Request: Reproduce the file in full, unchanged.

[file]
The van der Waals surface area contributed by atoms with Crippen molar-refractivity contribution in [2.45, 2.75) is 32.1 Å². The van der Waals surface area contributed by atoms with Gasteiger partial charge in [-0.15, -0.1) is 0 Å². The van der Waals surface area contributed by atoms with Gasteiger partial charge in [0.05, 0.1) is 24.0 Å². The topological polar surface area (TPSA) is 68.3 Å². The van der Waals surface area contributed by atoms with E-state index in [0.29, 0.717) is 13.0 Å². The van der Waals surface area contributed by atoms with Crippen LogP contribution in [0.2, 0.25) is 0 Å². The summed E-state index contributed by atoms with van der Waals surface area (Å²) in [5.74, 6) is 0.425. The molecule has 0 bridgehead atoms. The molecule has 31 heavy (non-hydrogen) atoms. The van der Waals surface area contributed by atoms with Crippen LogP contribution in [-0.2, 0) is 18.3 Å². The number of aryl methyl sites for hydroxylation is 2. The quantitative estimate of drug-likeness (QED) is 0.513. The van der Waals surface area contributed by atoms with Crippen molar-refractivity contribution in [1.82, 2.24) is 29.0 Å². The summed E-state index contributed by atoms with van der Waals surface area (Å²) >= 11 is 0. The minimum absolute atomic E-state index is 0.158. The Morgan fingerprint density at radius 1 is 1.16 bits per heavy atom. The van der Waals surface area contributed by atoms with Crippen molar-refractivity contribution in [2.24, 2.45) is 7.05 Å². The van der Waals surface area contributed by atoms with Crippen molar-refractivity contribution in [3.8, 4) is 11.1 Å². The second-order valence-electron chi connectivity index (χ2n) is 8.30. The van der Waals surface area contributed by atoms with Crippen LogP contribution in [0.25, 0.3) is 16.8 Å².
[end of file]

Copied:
The van der Waals surface area contributed by atoms with Crippen molar-refractivity contribution in [2.45, 2.75) is 32.1 Å². The van der Waals surface area contributed by atoms with Gasteiger partial charge in [-0.15, -0.1) is 0 Å². The van der Waals surface area contributed by atoms with Gasteiger partial charge in [0.05, 0.1) is 24.0 Å². The topological polar surface area (TPSA) is 68.3 Å². The van der Waals surface area contributed by atoms with E-state index in [0.29, 0.717) is 13.0 Å². The van der Waals surface area contributed by atoms with Crippen LogP contribution in [0.2, 0.25) is 0 Å². The summed E-state index contributed by atoms with van der Waals surface area (Å²) in [5.74, 6) is 0.425. The molecule has 0 bridgehead atoms. The molecule has 31 heavy (non-hydrogen) atoms. The van der Waals surface area contributed by atoms with Crippen LogP contribution in [-0.2, 0) is 18.3 Å². The number of aryl methyl sites for hydroxylation is 2. The quantitative estimate of drug-likeness (QED) is 0.513. The van der Waals surface area contributed by atoms with Crippen molar-refractivity contribution in [1.82, 2.24) is 29.0 Å². The summed E-state index contributed by atoms with van der Waals surface area (Å²) >= 11 is 0. The minimum absolute atomic E-state index is 0.158. The Morgan fingerprint density at radius 1 is 1.16 bits per heavy atom. The van der Waals surface area contributed by atoms with Crippen molar-refractivity contribution in [2.24, 2.45) is 7.05 Å². The van der Waals surface area contributed by atoms with Crippen molar-refractivity contribution in [3.8, 4) is 11.1 Å². The second-order valence-electron chi connectivity index (χ2n) is 8.30. The van der Waals surface area contributed by atoms with Crippen LogP contribution in [0.25, 0.3) is 16.8 Å².